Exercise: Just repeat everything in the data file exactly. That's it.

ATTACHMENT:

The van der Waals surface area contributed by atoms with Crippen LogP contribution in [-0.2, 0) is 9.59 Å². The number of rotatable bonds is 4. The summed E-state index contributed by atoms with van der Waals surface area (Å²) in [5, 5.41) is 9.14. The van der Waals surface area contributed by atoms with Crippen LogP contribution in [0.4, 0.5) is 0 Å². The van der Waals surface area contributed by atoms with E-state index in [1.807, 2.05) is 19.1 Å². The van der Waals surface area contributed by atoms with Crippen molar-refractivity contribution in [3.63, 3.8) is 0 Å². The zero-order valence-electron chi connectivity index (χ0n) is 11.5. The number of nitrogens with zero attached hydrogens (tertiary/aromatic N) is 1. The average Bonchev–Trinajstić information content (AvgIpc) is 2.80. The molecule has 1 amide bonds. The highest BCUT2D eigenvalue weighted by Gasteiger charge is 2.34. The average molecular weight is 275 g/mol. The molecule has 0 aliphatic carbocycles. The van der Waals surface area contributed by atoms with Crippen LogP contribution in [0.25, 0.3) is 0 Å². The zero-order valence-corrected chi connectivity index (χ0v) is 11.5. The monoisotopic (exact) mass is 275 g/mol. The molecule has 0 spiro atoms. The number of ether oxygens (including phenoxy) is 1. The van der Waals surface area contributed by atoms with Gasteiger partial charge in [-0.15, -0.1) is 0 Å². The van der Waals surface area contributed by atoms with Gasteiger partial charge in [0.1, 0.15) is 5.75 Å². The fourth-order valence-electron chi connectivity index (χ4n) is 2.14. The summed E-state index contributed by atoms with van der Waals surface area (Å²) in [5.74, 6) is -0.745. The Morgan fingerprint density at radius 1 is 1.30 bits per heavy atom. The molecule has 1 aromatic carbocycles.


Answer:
The van der Waals surface area contributed by atoms with Crippen LogP contribution in [-0.2, 0) is 9.59 Å². The number of rotatable bonds is 4. The summed E-state index contributed by atoms with van der Waals surface area (Å²) in [5, 5.41) is 9.14. The van der Waals surface area contributed by atoms with Crippen LogP contribution in [0.4, 0.5) is 0 Å². The van der Waals surface area contributed by atoms with E-state index in [1.807, 2.05) is 19.1 Å². The van der Waals surface area contributed by atoms with Crippen molar-refractivity contribution in [3.63, 3.8) is 0 Å². The zero-order valence-electron chi connectivity index (χ0n) is 11.5. The number of nitrogens with zero attached hydrogens (tertiary/aromatic N) is 1. The average Bonchev–Trinajstić information content (AvgIpc) is 2.80. The molecule has 1 amide bonds. The highest BCUT2D eigenvalue weighted by Gasteiger charge is 2.34. The average molecular weight is 275 g/mol. The molecule has 0 aliphatic carbocycles. The van der Waals surface area contributed by atoms with Crippen LogP contribution in [0.25, 0.3) is 0 Å². The zero-order valence-corrected chi connectivity index (χ0v) is 11.5. The monoisotopic (exact) mass is 275 g/mol. The molecule has 0 spiro atoms. The number of ether oxygens (including phenoxy) is 1. The van der Waals surface area contributed by atoms with Gasteiger partial charge in [-0.15, -0.1) is 0 Å². The van der Waals surface area contributed by atoms with Gasteiger partial charge in [0.1, 0.15) is 5.75 Å². The fourth-order valence-electron chi connectivity index (χ4n) is 2.14. The summed E-state index contributed by atoms with van der Waals surface area (Å²) in [5.74, 6) is -0.745. The Morgan fingerprint density at radius 1 is 1.30 bits per heavy atom. The molecule has 1 aromatic carbocycles.